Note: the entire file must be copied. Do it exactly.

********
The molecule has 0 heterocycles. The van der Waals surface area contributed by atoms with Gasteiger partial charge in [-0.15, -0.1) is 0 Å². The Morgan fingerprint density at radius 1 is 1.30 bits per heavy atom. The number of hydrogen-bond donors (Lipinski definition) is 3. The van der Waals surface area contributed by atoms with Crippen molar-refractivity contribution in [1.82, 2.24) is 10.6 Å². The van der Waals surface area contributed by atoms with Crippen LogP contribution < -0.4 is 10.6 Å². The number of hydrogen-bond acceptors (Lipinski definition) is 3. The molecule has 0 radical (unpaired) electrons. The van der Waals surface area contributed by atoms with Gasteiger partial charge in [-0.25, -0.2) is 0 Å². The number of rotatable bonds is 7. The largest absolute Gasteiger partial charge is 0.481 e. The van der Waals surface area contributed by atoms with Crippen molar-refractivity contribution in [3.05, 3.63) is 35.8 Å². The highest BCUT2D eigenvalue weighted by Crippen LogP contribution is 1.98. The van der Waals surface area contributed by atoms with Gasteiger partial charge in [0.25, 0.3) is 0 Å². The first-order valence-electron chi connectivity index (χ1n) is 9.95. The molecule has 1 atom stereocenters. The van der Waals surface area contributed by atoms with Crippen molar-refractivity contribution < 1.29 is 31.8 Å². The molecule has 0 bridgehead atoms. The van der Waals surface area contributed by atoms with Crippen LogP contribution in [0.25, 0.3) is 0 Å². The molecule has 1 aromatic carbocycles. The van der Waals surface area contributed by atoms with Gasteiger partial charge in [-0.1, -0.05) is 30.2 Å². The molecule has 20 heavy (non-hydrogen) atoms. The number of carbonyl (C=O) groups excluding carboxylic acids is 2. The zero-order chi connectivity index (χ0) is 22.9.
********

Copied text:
The molecule has 0 heterocycles. The van der Waals surface area contributed by atoms with Gasteiger partial charge in [-0.15, -0.1) is 0 Å². The Morgan fingerprint density at radius 1 is 1.30 bits per heavy atom. The number of hydrogen-bond donors (Lipinski definition) is 3. The van der Waals surface area contributed by atoms with Crippen molar-refractivity contribution in [1.82, 2.24) is 10.6 Å². The van der Waals surface area contributed by atoms with Crippen LogP contribution < -0.4 is 10.6 Å². The number of hydrogen-bond acceptors (Lipinski definition) is 3. The molecule has 0 radical (unpaired) electrons. The van der Waals surface area contributed by atoms with Gasteiger partial charge in [-0.25, -0.2) is 0 Å². The number of rotatable bonds is 7. The largest absolute Gasteiger partial charge is 0.481 e. The van der Waals surface area contributed by atoms with Crippen molar-refractivity contribution in [3.05, 3.63) is 35.8 Å². The highest BCUT2D eigenvalue weighted by Crippen LogP contribution is 1.98. The van der Waals surface area contributed by atoms with Gasteiger partial charge in [0.25, 0.3) is 0 Å². The first-order valence-electron chi connectivity index (χ1n) is 9.95. The molecule has 1 atom stereocenters. The van der Waals surface area contributed by atoms with Crippen molar-refractivity contribution < 1.29 is 31.8 Å². The molecule has 0 bridgehead atoms. The van der Waals surface area contributed by atoms with Crippen LogP contribution in [0.25, 0.3) is 0 Å². The molecule has 1 aromatic carbocycles. The van der Waals surface area contributed by atoms with Gasteiger partial charge in [-0.1, -0.05) is 30.2 Å². The molecule has 20 heavy (non-hydrogen) atoms. The number of carbonyl (C=O) groups excluding carboxylic acids is 2. The zero-order chi connectivity index (χ0) is 22.9.